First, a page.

Coming Out

Katy O’Brian reveals her fish-tastic coming out story

It’s been a whirlwind few years for out-actor and martial artist Katy O’Brian. After securing roles in major franchises Star Wars and Marvel, she’s continuing that momentum into the Mission Impossible and Twister sequels. Even with so many good things on the horizon, she’s currently looking back, discussing her coming out journey in a new interview with

Long before landing a starring role opposite Kristen Stewart in the sapphic thriller Love Lies Bleeding, O’Brian came from humble origins in the Midwest. Although she never experienced queerphobia in her upbringing, that didn’t make coming out any easier.

“I come from a really accepting family. But I don’t know that the topic of queerness came up very often,” O’Brian explained. “It certainly wasn’t anything that I was really aware of, until maybe even as early as high school when one of my friends came out.”

In college, she started to connect some dots. “Girls had crushes on me and I was like, ‘I don’t know, I don’t know, I don’t know what’s going on,’” O’Brian recalled. “It wasn’t until college when I saw someone who was very androgynous for the first time where I had this, aha moment of, ‘Oh my god, that person is beautiful. I want to know more about them. Who is that? What is this?’ That’s where I started to really delve into my own sexuality.”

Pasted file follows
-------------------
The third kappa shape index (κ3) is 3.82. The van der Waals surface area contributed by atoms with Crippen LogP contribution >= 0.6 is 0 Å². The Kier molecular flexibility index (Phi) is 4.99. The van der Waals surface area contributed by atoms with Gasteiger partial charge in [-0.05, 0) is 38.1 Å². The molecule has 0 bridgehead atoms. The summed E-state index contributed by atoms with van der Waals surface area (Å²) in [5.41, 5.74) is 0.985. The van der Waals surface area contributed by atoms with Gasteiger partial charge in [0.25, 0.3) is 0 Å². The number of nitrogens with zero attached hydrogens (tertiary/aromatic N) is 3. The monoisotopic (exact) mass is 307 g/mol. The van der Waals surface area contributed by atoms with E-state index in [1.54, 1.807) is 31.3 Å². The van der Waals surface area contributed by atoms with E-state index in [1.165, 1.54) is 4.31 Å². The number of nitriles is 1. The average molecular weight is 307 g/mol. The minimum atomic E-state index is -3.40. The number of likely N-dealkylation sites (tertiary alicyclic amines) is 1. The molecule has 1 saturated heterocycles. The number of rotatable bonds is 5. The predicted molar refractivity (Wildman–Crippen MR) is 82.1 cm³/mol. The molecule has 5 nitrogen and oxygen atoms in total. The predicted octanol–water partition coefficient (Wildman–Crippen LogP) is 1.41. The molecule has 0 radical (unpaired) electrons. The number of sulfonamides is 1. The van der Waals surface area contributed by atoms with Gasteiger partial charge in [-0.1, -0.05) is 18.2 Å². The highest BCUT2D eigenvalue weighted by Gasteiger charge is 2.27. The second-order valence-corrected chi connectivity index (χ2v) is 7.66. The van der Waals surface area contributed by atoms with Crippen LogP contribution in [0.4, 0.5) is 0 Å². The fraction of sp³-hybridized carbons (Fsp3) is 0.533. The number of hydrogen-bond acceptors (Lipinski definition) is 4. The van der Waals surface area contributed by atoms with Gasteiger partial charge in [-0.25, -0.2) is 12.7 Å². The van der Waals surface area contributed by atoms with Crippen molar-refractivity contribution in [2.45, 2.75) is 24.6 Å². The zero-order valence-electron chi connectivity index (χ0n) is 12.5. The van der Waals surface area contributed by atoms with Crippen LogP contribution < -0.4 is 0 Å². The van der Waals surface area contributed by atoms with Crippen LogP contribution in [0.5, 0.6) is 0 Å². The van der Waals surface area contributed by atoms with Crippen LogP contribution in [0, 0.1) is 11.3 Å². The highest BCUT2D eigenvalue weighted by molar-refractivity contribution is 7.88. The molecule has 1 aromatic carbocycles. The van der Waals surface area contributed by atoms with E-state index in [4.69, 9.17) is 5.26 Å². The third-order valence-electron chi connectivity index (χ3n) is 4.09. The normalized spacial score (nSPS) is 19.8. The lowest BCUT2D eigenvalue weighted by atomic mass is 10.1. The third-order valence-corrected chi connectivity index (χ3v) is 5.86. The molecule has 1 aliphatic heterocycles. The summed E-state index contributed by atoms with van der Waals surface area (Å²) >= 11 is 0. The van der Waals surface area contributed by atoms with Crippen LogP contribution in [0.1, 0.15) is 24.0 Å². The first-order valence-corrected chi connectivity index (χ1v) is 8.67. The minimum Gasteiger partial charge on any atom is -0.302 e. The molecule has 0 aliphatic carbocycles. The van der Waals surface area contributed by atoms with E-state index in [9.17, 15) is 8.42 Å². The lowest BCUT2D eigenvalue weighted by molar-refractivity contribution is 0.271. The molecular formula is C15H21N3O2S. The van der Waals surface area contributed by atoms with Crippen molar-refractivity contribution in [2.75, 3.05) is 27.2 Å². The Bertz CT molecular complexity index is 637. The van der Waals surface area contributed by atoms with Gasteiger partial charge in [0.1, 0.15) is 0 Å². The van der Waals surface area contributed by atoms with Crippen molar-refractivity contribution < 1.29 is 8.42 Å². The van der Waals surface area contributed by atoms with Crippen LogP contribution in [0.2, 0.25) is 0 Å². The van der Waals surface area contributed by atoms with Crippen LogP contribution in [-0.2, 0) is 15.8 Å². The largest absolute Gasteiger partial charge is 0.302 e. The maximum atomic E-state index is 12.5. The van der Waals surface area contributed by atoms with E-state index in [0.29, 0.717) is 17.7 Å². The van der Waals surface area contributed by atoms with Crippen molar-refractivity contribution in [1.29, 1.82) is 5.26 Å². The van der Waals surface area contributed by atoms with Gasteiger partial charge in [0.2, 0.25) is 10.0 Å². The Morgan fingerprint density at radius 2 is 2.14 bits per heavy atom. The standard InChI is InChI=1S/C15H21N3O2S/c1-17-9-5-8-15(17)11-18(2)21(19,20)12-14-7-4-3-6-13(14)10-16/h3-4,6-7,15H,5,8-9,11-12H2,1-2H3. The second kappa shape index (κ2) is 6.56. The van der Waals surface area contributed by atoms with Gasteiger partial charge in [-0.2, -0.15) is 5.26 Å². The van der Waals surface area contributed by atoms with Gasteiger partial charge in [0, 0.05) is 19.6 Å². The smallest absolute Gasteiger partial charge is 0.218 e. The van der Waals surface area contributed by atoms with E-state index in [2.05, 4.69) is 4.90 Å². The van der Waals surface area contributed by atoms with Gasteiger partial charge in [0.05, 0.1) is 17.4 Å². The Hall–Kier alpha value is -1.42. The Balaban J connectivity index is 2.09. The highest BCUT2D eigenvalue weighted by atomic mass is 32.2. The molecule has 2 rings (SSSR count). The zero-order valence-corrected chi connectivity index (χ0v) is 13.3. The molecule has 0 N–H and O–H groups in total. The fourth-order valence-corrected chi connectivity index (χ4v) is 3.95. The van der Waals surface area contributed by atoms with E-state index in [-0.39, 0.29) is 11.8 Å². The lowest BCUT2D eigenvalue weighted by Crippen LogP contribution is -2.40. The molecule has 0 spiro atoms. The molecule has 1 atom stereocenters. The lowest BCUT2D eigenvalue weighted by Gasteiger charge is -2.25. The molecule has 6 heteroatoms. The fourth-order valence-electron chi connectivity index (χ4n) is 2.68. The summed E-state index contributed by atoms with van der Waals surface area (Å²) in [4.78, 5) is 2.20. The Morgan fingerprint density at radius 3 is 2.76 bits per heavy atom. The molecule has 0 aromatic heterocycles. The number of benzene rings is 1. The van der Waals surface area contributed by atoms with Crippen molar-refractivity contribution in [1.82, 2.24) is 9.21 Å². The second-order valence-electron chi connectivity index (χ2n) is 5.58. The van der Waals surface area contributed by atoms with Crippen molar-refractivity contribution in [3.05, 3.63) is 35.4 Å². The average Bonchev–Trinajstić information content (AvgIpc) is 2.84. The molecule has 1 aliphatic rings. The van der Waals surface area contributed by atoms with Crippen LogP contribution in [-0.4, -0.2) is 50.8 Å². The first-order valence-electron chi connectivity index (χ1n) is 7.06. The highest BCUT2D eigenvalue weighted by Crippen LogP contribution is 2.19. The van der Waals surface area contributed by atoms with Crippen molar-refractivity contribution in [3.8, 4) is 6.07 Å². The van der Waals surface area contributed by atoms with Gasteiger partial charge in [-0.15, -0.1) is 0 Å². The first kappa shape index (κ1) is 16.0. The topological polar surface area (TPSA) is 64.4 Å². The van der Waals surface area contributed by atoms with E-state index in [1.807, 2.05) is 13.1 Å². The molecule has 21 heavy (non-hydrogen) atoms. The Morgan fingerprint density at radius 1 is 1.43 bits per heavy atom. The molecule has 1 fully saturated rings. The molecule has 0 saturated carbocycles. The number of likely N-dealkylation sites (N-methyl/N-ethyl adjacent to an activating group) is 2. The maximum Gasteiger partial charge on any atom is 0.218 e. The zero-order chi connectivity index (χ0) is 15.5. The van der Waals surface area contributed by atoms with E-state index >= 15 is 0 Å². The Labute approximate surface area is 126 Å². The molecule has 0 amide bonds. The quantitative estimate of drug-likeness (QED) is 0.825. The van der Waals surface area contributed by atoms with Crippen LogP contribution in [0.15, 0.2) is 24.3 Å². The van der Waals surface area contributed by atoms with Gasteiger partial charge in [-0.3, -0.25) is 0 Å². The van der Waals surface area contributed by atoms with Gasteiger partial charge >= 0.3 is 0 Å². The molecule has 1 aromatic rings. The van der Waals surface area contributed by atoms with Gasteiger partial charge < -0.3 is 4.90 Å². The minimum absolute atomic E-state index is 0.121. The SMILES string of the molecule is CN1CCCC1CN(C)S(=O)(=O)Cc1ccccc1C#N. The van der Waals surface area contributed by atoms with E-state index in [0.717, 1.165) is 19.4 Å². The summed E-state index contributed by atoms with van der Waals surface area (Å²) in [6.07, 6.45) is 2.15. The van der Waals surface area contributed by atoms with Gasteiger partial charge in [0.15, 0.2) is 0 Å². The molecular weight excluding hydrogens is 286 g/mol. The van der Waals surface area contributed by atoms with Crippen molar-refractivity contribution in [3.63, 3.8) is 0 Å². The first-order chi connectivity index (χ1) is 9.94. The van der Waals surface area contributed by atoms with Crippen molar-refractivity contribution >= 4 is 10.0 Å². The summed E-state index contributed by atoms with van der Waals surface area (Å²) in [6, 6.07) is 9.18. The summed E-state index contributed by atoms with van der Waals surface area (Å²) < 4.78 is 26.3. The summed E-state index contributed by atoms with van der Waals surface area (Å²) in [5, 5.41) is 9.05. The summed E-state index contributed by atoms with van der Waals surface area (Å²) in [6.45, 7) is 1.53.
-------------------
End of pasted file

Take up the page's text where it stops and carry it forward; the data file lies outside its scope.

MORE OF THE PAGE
O’Brian ultimately found a queer circle of friends through her first drag pageant. “It was the first time that I saw queer people on stage, having fun being as gay as possible. Slashing gender norms. All the fun stuff, but also everyone just cheering for them, loving them, throwing flowers, and hopefully underwear,” she said. “I love the drag community for that. I think that they’ve always been some of the biggest ride-or-dies.”

Later on, a breakthrough finally arrived in the form of a certain, suggestively shaped shellfish. “The tipping point for me was this guy took me out on a date and we went to get mussels, the shellfish, and I was, ‘I’m kind of more into this shellfish than I am into this guy,” O’Brian said.

Part of the reason it was so difficult to come out was exactly because it seemed so obvious. “I was like, ‘No, I can’t. I can’t be a stereotype.’ But I guess I was,” O’Brian said. “So it got to the point where I literally had friends come up to me and be like, ‘So, are you gay yet?’ And I’m like, ‘What?’ And then the joy on their faces when I finally said yes was great.”

Years later, O’Brian is still dealing with projected stereotypes in Hollywood, and she continues to defy them. In doing so, it sounds like she’s living her best life as her true self. “I’ve been told that I’m too buff for certain roles,” she said. “It’s funny to me; I don’t really care because what gives me confidence are the things that some people seem to police.

“I love having short hair. It feels great on me. It feels like the way that I feel the most confident. I love having muscles; it makes me feel really confident. I love what my body can do. It’s just one of those things where I don’t think I would be as far as I am if I didn’t embrace those things about myself.”

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